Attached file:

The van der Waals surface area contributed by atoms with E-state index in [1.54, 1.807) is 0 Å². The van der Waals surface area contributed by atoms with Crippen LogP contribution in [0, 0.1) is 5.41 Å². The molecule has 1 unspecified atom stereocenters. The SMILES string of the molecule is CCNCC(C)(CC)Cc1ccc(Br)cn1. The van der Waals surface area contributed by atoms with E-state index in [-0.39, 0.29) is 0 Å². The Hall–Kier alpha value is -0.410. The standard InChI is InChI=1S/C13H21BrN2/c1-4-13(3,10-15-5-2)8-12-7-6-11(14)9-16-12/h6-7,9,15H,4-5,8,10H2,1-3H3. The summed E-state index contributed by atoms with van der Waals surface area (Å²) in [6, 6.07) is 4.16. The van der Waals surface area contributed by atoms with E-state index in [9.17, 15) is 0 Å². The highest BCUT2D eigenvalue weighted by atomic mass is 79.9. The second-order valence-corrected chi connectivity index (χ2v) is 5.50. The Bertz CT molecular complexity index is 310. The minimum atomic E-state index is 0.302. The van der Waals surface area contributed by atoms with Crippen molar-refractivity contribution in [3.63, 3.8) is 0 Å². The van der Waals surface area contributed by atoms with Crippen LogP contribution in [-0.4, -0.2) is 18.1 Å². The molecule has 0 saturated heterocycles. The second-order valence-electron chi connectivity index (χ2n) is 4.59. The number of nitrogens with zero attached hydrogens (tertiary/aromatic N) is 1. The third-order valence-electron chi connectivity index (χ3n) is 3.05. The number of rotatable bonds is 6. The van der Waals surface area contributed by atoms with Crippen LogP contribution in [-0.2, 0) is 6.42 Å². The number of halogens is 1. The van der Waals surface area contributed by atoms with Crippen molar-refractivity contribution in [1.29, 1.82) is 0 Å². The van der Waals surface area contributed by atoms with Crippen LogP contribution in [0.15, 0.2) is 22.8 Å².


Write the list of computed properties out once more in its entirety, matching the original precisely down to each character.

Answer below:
The van der Waals surface area contributed by atoms with E-state index in [1.54, 1.807) is 0 Å². The van der Waals surface area contributed by atoms with Crippen LogP contribution in [0, 0.1) is 5.41 Å². The molecule has 1 unspecified atom stereocenters. The SMILES string of the molecule is CCNCC(C)(CC)Cc1ccc(Br)cn1. The van der Waals surface area contributed by atoms with E-state index in [-0.39, 0.29) is 0 Å². The Hall–Kier alpha value is -0.410. The standard InChI is InChI=1S/C13H21BrN2/c1-4-13(3,10-15-5-2)8-12-7-6-11(14)9-16-12/h6-7,9,15H,4-5,8,10H2,1-3H3. The summed E-state index contributed by atoms with van der Waals surface area (Å²) in [6, 6.07) is 4.16. The van der Waals surface area contributed by atoms with E-state index in [9.17, 15) is 0 Å². The highest BCUT2D eigenvalue weighted by atomic mass is 79.9. The second-order valence-corrected chi connectivity index (χ2v) is 5.50. The Bertz CT molecular complexity index is 310. The minimum atomic E-state index is 0.302. The van der Waals surface area contributed by atoms with Crippen molar-refractivity contribution in [3.63, 3.8) is 0 Å². The van der Waals surface area contributed by atoms with Crippen LogP contribution in [-0.4, -0.2) is 18.1 Å². The molecule has 0 saturated heterocycles. The second-order valence-electron chi connectivity index (χ2n) is 4.59. The number of nitrogens with zero attached hydrogens (tertiary/aromatic N) is 1. The third-order valence-electron chi connectivity index (χ3n) is 3.05. The number of rotatable bonds is 6. The van der Waals surface area contributed by atoms with Crippen LogP contribution in [-0.2, 0) is 6.42 Å². The number of halogens is 1. The van der Waals surface area contributed by atoms with Crippen molar-refractivity contribution in [1.29, 1.82) is 0 Å². The van der Waals surface area contributed by atoms with Crippen LogP contribution in [0.15, 0.2) is 22.8 Å².